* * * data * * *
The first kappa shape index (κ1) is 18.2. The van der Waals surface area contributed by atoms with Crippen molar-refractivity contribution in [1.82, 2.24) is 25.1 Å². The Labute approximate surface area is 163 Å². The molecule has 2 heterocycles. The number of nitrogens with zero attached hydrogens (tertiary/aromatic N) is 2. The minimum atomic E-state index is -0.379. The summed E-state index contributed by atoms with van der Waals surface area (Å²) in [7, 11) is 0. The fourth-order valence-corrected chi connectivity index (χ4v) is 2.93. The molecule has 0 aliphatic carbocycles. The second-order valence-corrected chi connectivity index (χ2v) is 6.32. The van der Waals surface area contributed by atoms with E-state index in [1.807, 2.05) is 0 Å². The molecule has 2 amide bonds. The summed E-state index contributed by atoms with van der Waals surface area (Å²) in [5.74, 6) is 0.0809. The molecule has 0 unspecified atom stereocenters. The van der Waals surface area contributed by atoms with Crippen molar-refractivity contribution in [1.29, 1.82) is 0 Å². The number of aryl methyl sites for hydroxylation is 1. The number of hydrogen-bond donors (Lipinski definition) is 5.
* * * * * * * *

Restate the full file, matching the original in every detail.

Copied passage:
The first kappa shape index (κ1) is 18.2. The van der Waals surface area contributed by atoms with Crippen molar-refractivity contribution in [1.82, 2.24) is 25.1 Å². The Labute approximate surface area is 163 Å². The molecule has 2 heterocycles. The number of nitrogens with zero attached hydrogens (tertiary/aromatic N) is 2. The minimum atomic E-state index is -0.379. The summed E-state index contributed by atoms with van der Waals surface area (Å²) in [7, 11) is 0. The fourth-order valence-corrected chi connectivity index (χ4v) is 2.93. The molecule has 0 aliphatic carbocycles. The second-order valence-corrected chi connectivity index (χ2v) is 6.32. The van der Waals surface area contributed by atoms with E-state index in [1.807, 2.05) is 0 Å². The molecule has 2 amide bonds. The summed E-state index contributed by atoms with van der Waals surface area (Å²) in [5.74, 6) is 0.0809. The molecule has 0 unspecified atom stereocenters. The van der Waals surface area contributed by atoms with Crippen molar-refractivity contribution in [1.29, 1.82) is 0 Å². The number of aryl methyl sites for hydroxylation is 1. The number of hydrogen-bond donors (Lipinski definition) is 5.